So we heard it trumpeted how traditional media would eventually be swallowed up by social media; how the power of the individual to create his own information niche and 'broadcast himself' would herald a new emancipation. I hear more Jamaicans now saying, however, that they have to come back to their traditional sources of news to find what is really true, rather than rely on what is sent to their phones. To paraphrase Mark Twain, the reports of the death of traditional media have been greatly exaggerated.

Yes, I have an axe to grind as a member of the traditional media fraternity. I declare my bias. I believe in verification, old-fashioned fact-checking. I believe in editorial supervision. I believe in peer review. I believe that rigorous, painstaking investigative journalistic work must be done. People must aim to control their biases and commit to fairness and balance, if not total objectivity.

It's true: It is not everything you read 'in The Gleaner' that is necessarily true. Traditional media mess up, too. We get it wrong sometimes. We do shoddy work, too. But there is a culture in traditional journalism that is still respected, and in this age of fake news and alternative facts, that culture is becoming more prized the rarer it is.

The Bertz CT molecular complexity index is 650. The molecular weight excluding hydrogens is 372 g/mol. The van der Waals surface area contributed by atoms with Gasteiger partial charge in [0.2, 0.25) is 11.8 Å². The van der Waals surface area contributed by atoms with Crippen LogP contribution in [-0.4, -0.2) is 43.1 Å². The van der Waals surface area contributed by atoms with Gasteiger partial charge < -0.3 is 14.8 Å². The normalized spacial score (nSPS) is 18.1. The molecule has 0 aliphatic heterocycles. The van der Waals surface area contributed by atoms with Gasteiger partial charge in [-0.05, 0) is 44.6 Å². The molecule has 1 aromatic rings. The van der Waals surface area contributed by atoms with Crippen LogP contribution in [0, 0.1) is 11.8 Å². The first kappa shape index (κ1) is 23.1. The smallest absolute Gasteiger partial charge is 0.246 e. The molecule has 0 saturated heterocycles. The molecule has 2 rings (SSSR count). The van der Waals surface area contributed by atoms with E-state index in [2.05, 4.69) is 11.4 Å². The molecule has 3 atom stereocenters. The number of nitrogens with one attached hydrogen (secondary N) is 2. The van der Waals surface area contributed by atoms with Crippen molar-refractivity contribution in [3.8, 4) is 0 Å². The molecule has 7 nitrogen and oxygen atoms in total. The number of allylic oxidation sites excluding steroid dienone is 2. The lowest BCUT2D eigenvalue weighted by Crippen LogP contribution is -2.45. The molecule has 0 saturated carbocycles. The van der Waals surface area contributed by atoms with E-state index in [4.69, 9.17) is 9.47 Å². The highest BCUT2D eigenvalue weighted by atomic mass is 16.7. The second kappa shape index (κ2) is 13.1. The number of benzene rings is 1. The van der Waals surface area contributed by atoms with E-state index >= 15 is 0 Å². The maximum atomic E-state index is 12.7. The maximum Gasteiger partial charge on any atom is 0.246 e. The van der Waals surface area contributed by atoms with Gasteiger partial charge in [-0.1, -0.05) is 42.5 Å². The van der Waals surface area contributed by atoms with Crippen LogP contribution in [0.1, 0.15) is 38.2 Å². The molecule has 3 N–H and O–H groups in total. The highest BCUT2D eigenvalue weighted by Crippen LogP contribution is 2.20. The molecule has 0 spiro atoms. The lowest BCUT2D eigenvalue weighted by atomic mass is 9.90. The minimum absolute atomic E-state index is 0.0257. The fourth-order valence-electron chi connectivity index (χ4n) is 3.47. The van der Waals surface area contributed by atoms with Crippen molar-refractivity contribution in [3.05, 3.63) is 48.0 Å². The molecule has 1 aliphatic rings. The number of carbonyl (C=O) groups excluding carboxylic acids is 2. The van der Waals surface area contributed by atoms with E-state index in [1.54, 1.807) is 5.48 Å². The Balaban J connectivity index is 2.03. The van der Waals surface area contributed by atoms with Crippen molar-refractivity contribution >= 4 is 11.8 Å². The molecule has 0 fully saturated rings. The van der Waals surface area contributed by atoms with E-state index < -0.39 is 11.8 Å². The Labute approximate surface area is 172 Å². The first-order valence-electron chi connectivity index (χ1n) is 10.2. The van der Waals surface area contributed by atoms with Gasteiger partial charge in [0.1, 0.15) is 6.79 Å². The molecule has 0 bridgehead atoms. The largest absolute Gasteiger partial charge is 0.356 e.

We have not always practised our craft in the most responsible way, but there are standards, procedures and processes that are time-honoured. Because there are standards and procedures, we know when they are breached. It is not just because of libel laws why responsible journalists don't engage in rumour-mongering, gossip, innuendo and defamation. It is because responsible journalists subscribe to certain principles and an ethical framework. I am glad that we are raising alarm over scaremongering and rumour-mongering in social media before more harm is done. I am glad that victims are speaking out before more lives are destroyed - literally.